National Catholic Register


40 Days for Life

New Pro-Life Ministry Spreads Beyond Expectations This Lent



March 15-21, 2009 Issue | Posted 3/6/09 at 10:02 AM


BRYAN, Texas — Beginning on Ash Wednesday and running through Palm Sunday, the 40 Days for Life campaign is going strong.

By Day 6, the campaign had confirmed 33 lives saved from abortion.

“So many people are frustrated with our culture, and through prayer we can effect change,” said Shawn Carney, the national campaign director for 40 Days for Life. “The most urgent issue of our time is abortion. Nothing will survive if abortion does, but we have to fight with the spiritual weapons of prayer and fasting.”

This Lent, the 40-day campaign is in more than 125 cities throughout the United States, four in Canada, and one in Australia. It gains its inspiration from the scriptural examples of God using 40-day periods to transform individuals and their communities: Noah in the flood, Moses on the mountain, Christ in the desert.

Carney says the program has grown beyond “our wildest expectations.”

“We did something small here in 2004 in Bryan/College Town, Texas, and it just grew,” he said. “We have lowered our local abortion rate by 20%.”

It went national in the fall of 2007 with 89 cities.

During 40 Days campaigns, groups maintain 24-hour prayer vigils in front of abortion businesses. Many hold their vigil only during the hours when the clinics are open or for designated hours during the 40-day period. In towns where there are no clinics, vigils are held in other public places, such as city halls, court buildings or parks.

Carney reports that in the last 18 months, 175,000 people have participated in the three national campaigns; 13 clinic workers have approached groups, come to conversion, and left their jobs; three abortion clinics have closed their doors forever, and 1,128 mothers have confirmed they chose life because of the presence.

Deirdre McQuade of the U.S. Conference of Catholic Bishops’ Secretariat of Pro-Life Activities said that such grassroots efforts are part of what Pope John Paul II called a “great campaign in support of life,” to build a society in which abortion would be unthinkable.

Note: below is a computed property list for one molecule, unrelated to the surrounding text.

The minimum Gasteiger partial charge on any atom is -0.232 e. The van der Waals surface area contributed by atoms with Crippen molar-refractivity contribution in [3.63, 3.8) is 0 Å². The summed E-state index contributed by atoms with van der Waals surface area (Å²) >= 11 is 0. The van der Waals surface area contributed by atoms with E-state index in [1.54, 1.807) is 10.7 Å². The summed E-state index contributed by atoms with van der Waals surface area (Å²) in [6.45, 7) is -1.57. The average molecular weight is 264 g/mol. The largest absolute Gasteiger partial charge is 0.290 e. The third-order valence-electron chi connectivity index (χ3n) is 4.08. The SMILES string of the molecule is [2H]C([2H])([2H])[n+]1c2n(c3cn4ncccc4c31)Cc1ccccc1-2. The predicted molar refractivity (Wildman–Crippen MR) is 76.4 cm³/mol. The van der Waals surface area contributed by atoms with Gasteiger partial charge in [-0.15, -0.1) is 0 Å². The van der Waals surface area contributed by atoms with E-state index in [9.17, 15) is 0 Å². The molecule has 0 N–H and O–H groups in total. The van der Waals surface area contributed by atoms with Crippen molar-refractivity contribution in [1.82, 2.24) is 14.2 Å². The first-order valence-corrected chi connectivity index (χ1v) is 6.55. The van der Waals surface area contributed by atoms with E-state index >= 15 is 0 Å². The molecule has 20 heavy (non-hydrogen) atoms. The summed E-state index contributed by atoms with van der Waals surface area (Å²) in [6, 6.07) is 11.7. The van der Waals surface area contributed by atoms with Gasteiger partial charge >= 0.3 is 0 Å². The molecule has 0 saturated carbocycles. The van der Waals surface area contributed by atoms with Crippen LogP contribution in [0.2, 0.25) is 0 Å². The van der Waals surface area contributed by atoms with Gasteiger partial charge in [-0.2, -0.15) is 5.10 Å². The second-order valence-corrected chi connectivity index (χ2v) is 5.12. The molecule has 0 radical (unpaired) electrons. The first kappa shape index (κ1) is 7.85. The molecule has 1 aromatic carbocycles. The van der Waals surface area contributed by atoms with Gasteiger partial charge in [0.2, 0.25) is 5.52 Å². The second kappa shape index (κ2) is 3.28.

“Prayer has always been at the heart of the Catholic pro-life movement,” she said. “It is one of the four pillars of the U.S. Bishops’ Pastoral Plan for Pro-Life Activities, along with education, public advocacy and pastoral care for the poor and vulnerable. Without private and communal prayer entrusting this vital work to the Lord of Life, our efforts would be in vain. Our Lady of Guadalupe plays a special role in pro-life intercessory prayer, as she is both the patroness of the Americas and of the unborn. The pro-life movement’s long-term endurance in prayer is one of its most beautiful qualities.”

Veteran Prayer Warrior

In Napa, Calif., a veteran prayer warrior, Ron Maxson, spearheads 40 Days for Life. For the 15 years prior to the campaign, Maxson had held a lone daily vigil in front of the Planned Parenthood clinic in Napa. Since 1967, he has been active in writing legislators and pro-life political action.

Maxson explained his attraction to 40 Days for Life: “I tried everything else and failed. Only God can lead me now, through prayer, fasting, and talking to people. We are up against spiritual warfare, and without God, the odds are bleak. God has put each of us in our place for the battle, and the battle has to be consistently fought.”

Last fall, Maxson organized 350 individuals in prayer, 24 hours a day, for 40 days in front of the Napa clinic. He also helped organize a 40-day vigil in Clearlake, Calif., and this spring, he assisted organizers to set up their first vigil in Santa Rosa.

Maxson continued, “People have recognized that there is an evil demon in our culture. The only way to deal with that is through prayer and fasting.

“What a perfect connection it is to pray, fast, and repent of our failures in the Lenten season that our Church has observed for two millennia,” he said. “What an affirmation of the many pastoral suggestions to laymen: Apply our faith in the world.”

McQuade commented, “During Lent, the Church invites us to prepare for the Resurrection through prayer, fasting and almsgiving. Peaceful, loving prayer vigils, such as the 40 Days for Life campaign, fit that calling beautifully. Just as Mary stood faithfully at the foot of the cross, participants hold vigil at our modern Calvary, bringing God’s mercy to a place of death, deception and despair. They give witness to God’s love, which is deeper than all the evil in the world and offer healing to families broken from past involvement in abortion.”

Be Not Afraid

People are often interested in participating but are afraid of public vigil.

Carney responded, “It is not illegal to pray in front of a clinic. They should not be afraid. Christ tells us that. We have never had a major exchange or confrontation at a clinic site. Some are nervous that religious radicals will come, but then they see it is a mom with a toddler praying the Rosary. Abortion proponents don’t know how to deal with prayer, because prayer brings peace, and they are not at peace. We bring peace where peace does not exist.”

Carney emphasized the central purpose of 40 Days for Life: “We need to go out to where abortions are happening with a positive, uplifting message, and that has been effective. It is important that the response be at the local level, instead of waiting for Washington to correct the culture.”

He added, “God needs us to defend life and help these children, and he asks us to do so with a loving heart and prayer.”

Robin Rohr writes

from Willits, California.

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